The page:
Women's Cotton Scarves $60 to $100(39 items)
Featured Review on Women's Cotton Scarves $60 to $100
Perfect with many outfits
This works well with almost any outfit in southern California, where the weather is mild year round. Can be used as a scarf or shawl. Nicely made.
Luisa Villavicencio Cotton apparel and accessories
"All our creations are 100% ecological, 100% natural undyed cotton that reveals the natural shades of the fiber. People are sometimes surprised to learn that we use no dying process at all."
"I'm a Guatemalan woman, born into a family where respect for the environment and for our country's culture have always been a part of our daily life. The story of why I'm here and do what I do is really the story of my whole family... read more
Popular Women's Cotton Scarves $60 to $100
Woven Striped Scarf in Baby Alpaca and Pima Blend, "Journey to Puno"$64.99
Shades of indigo, cerulean, and teal reveal subtle chains in the weave of this elegant scarf by Raquel and Gregor. With cerise creating a stunning contrast, the design comes to life in a luxurious blend of baby alpaca wool, Pima cotton and silky modal. Baby alpaca refers to the fine fleece from the season's first shearing.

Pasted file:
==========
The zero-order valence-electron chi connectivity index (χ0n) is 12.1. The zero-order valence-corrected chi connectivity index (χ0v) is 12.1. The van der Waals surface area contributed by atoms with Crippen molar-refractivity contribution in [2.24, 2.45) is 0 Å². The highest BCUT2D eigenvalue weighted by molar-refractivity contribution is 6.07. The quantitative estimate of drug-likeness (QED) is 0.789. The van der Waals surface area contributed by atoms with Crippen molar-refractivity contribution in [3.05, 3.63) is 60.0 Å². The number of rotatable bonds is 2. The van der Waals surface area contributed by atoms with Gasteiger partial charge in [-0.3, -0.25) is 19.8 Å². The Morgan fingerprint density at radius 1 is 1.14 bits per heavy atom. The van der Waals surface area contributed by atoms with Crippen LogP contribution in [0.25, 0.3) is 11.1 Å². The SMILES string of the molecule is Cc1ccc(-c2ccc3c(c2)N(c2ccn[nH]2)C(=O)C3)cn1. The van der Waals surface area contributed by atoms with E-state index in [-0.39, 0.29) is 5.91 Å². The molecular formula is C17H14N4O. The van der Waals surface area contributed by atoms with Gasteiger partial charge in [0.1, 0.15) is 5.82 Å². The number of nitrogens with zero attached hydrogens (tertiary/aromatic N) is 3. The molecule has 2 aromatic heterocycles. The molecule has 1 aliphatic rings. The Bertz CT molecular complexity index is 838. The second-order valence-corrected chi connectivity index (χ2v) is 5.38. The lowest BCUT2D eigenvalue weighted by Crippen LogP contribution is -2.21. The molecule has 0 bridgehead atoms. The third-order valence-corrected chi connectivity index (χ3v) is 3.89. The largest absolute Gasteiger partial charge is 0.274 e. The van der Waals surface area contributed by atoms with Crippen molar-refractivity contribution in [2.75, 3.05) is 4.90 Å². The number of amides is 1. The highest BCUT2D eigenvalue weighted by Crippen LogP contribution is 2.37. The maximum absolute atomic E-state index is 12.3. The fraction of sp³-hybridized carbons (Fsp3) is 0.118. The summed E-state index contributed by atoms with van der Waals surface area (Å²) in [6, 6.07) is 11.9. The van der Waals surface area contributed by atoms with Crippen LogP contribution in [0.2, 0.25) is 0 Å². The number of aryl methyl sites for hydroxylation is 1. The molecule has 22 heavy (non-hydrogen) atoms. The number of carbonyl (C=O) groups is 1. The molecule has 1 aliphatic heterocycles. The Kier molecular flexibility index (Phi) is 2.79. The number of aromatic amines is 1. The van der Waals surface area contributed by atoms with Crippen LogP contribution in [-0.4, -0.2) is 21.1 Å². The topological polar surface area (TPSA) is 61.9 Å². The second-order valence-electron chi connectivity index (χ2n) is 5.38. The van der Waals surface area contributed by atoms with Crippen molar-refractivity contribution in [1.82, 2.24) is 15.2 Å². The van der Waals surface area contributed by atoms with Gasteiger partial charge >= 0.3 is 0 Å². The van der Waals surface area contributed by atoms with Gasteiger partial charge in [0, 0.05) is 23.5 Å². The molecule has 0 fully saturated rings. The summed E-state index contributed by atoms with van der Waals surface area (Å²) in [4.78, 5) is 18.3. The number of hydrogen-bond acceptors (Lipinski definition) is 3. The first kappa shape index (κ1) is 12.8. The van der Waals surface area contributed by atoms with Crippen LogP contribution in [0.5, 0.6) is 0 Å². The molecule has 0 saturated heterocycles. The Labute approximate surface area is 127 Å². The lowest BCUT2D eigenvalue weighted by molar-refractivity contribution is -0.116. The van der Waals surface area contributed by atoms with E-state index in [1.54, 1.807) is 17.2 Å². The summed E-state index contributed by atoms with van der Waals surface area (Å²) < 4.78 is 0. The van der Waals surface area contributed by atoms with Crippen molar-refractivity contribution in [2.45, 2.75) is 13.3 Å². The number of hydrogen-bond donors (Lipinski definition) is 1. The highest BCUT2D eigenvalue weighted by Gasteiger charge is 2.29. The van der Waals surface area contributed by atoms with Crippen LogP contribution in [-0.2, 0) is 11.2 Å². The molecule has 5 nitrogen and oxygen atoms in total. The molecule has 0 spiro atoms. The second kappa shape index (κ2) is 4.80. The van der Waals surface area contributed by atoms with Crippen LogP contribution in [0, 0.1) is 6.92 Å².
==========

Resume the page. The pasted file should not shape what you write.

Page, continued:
Handwoven Grey Cotton Infinity Scarf from Mexico, "Soft Grey Clouds"$64.99
Stormy grey mingles with ivory in a traditional Maya design motif. Woven by hand on a backstrap loom, this lovely infinity scarf is easy to combine. Created of cool cotton, it is lightweight to use over several seasons of the year.
100% Cotton Hand Crafted Scarf in Light Purple, "Trendy Lilac"$69.99
Hand crafted using pastel-hued cotton threads in purple, beige, and ivory, this trendy scarf features a delicate fringe. Luis Ocadiz of Mexico presents this fine textile that radiates elegance and is created using naturally dyed cotton.
Cotton kente cloth scarf, "Sky Ladder"$67.99
Once a craft reserved only for men, today designer Deborah Osei Boakye preserves her grandfather's legacy with this exquisite kente cloth scarf. It is woven on a traditional handcrafted loom, with a rich cotton blend in shades of bright yellow and cool blue. According to Ashanti tradition, it is the weaver who names each piece, and this one is called the Akan word for "ladder."